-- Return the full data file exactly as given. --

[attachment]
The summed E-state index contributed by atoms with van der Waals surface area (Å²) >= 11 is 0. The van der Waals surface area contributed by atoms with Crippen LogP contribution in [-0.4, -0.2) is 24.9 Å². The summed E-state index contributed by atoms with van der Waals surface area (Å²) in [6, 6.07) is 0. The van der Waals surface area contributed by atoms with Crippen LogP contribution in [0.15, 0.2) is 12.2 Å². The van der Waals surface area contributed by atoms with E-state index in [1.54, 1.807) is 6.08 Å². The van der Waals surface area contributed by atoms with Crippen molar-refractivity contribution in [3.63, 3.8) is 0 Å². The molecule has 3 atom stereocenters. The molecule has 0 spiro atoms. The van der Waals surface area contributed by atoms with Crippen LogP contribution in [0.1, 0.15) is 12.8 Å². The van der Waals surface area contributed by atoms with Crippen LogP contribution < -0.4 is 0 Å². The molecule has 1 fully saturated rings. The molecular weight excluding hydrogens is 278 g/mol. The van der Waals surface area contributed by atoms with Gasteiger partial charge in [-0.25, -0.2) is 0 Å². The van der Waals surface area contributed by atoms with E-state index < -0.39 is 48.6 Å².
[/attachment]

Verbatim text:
The summed E-state index contributed by atoms with van der Waals surface area (Å²) >= 11 is 0. The van der Waals surface area contributed by atoms with Crippen LogP contribution in [-0.4, -0.2) is 24.9 Å². The summed E-state index contributed by atoms with van der Waals surface area (Å²) in [6, 6.07) is 0. The van der Waals surface area contributed by atoms with Crippen LogP contribution in [0.15, 0.2) is 12.2 Å². The van der Waals surface area contributed by atoms with E-state index in [1.54, 1.807) is 6.08 Å². The van der Waals surface area contributed by atoms with Crippen molar-refractivity contribution in [3.63, 3.8) is 0 Å². The molecule has 3 atom stereocenters. The molecule has 0 spiro atoms. The van der Waals surface area contributed by atoms with Crippen LogP contribution in [0.1, 0.15) is 12.8 Å². The van der Waals surface area contributed by atoms with Crippen LogP contribution < -0.4 is 0 Å². The molecule has 1 fully saturated rings. The molecular weight excluding hydrogens is 278 g/mol. The van der Waals surface area contributed by atoms with Gasteiger partial charge in [-0.25, -0.2) is 0 Å². The van der Waals surface area contributed by atoms with E-state index < -0.39 is 48.6 Å².